Answer to April/May Question – Sneaky Dog (Part 2)

What new information was given by the factory boss? At first glance, nothing. The reason we don’t see it is because the information given is indirect and subtle, but nonetheless present and important. The new information given is mutual knowledge – not merely that you know something, and someone else knows something, but you are aware that someone else ALSO knows the same thing and vice versa. Making an announcement to everyone, even if it is something that they already know, says aloud what everyone might have been guessing already and removes the doubt. The new information is letting everyone know that everyone else also knows.

Big deal, you say. The fact that I know for sure that others also know seems rather trivial – it is simply removing some lingering doubt. A big deal it is indeed. Let’s look at a well-known fairy tale of the Emperor’s New Clothes. The child’s announcement does not seem to give any new information; everyone already knows that the Emperor is naked. Yet this starts a chain reaction that does not end well for the Emperor. When the child was not subsequently reprimanded for his open assertion, it confirmed everyone’s suspicion and removed all doubt. Saying what everyone already knows can strip away the thin layer of hypocrisy that we cling dearly to and destabilize a delicate situation.

We live and thrive in a world of ambiguity, especially in Asia. It is important because of an invisible property we call “face”, which can be saved by ambiguity and plausible deniability. “Face”, at its core, is a manifestation of mutual knowledge. The skill called EQ or tact, is for saving face. It is an important social skill, as we use ambiguous statements to provide an “out”, and use allusion and implicature to our advantage. We learn the difference between “reply” and “reply to all”, and between sending a message privately and to a group chat, often the hard way. We learn that some things can be hinted at implicitly, but once explicitly said aloud cannot be unheard. We hint and suggest at what we want, from favors between friends to social relationships. We shroud our requests in linguistic twisters such as “I don’t suppose you might pass the salt” to “I was wondering if you think you could possibly let me use your car for the weekend”, which are literally absurd.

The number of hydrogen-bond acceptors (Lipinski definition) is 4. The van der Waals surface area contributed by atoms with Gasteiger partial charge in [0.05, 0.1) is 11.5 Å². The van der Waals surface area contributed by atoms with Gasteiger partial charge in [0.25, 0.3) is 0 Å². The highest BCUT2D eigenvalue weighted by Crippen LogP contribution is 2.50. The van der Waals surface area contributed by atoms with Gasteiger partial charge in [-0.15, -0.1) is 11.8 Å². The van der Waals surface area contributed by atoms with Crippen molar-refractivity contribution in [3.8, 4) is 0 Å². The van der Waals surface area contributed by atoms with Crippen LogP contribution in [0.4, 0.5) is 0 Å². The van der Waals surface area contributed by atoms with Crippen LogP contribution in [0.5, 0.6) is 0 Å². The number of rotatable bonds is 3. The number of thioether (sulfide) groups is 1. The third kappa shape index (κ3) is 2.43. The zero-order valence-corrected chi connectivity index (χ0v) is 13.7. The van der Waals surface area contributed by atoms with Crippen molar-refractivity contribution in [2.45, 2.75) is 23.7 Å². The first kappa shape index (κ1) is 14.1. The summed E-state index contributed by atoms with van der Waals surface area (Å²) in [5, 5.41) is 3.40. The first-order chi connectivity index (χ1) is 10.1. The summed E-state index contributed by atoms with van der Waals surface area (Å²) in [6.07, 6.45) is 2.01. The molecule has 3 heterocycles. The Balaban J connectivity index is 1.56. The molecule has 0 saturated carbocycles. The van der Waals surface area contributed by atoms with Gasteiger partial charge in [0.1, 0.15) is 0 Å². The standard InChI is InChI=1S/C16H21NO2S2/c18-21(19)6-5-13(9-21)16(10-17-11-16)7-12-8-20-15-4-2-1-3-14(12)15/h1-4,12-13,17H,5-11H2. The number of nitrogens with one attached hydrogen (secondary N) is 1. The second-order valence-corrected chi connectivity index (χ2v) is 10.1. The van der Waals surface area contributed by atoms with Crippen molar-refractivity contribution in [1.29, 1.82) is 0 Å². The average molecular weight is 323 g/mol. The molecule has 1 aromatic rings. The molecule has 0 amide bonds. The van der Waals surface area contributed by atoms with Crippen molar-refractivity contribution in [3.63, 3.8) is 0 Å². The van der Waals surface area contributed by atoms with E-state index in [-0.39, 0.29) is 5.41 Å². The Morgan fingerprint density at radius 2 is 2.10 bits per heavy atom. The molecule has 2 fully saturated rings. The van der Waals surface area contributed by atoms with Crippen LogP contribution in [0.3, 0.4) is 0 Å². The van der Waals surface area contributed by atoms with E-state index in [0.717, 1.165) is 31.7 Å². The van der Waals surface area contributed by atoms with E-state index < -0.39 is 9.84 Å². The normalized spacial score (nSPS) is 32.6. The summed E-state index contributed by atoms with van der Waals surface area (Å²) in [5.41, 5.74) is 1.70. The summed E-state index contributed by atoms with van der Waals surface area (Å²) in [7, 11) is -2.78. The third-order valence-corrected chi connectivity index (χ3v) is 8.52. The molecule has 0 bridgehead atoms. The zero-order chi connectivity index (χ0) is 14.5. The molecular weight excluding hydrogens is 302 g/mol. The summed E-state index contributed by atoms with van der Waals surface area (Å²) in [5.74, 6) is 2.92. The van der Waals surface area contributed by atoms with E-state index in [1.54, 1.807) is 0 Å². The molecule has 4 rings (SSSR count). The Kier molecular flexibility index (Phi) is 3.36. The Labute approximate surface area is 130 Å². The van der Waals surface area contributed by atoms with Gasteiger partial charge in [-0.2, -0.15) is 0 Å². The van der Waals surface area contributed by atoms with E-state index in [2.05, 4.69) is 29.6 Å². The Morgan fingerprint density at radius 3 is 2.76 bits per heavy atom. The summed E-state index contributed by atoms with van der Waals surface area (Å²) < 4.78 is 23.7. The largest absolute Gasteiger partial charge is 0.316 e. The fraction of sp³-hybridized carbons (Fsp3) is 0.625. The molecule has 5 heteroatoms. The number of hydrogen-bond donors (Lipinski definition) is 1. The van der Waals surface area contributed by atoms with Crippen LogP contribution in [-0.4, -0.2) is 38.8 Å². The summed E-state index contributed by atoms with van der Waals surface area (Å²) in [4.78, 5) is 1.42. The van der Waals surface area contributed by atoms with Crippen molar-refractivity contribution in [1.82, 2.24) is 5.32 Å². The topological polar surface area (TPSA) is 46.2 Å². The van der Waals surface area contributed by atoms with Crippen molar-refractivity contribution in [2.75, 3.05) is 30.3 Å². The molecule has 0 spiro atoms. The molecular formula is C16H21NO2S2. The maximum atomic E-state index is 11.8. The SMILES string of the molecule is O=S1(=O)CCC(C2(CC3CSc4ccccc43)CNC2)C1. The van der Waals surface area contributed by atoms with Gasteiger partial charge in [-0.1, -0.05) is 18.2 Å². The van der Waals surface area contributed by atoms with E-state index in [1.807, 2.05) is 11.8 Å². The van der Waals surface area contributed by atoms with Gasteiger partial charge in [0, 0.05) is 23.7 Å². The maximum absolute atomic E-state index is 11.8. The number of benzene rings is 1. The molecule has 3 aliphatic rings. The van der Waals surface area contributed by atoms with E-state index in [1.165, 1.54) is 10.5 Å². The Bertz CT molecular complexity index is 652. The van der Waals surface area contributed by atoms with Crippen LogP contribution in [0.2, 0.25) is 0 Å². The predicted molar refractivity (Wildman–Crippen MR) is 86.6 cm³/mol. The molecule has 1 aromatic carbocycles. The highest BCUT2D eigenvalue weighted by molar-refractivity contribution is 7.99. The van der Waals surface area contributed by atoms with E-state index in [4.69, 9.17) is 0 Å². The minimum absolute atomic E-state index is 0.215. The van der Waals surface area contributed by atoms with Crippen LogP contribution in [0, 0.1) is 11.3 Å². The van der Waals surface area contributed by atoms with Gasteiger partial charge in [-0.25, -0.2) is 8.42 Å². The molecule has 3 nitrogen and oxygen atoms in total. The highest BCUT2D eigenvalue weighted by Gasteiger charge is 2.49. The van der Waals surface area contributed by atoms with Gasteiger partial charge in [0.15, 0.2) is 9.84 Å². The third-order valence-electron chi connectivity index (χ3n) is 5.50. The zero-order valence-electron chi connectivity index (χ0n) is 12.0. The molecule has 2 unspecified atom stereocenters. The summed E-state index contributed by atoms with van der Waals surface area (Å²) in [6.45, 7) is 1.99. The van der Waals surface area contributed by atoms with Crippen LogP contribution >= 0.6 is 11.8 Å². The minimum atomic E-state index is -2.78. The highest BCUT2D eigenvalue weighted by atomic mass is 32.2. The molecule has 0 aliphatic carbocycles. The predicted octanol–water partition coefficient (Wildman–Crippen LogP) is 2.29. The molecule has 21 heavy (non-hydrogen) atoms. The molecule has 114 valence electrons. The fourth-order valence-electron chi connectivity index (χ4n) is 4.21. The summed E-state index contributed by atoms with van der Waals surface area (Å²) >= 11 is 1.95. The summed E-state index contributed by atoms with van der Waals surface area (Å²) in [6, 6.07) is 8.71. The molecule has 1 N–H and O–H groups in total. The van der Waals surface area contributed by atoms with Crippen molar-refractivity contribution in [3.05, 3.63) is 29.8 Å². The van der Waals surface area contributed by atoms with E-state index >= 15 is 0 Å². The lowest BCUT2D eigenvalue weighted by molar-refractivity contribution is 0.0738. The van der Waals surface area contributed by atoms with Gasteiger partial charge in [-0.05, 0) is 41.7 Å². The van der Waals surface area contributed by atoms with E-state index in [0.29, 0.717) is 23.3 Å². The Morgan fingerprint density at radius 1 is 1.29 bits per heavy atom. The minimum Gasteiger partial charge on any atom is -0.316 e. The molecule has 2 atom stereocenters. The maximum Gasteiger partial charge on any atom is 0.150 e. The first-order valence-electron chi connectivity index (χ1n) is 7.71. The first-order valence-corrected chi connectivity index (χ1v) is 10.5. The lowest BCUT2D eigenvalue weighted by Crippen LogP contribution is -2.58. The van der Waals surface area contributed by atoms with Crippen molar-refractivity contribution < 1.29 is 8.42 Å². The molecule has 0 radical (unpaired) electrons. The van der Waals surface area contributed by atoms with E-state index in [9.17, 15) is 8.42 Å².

Once you understand what mutual knowledge is, you can see it in action everywhere. Naughty children in the act will actively avoid the glance of their teachers and parents to continue their rampage, because the instant their gazes meet, they can no longer claim ignorance. Kidnap victims are better off if they never see their kidnapper’s face, or if the kidnapper isn’t aware that the victim saw his face. Effective emails have the right recipients in the “cc” field, and more effective emails have recipients in the “bcc” field, albeit for different reasons. And finally, you can see why people sometimes say very strange things, such as, “I’m going to pretend that I didn’t hear that incredibly insensitive comment. So, about our project ….”

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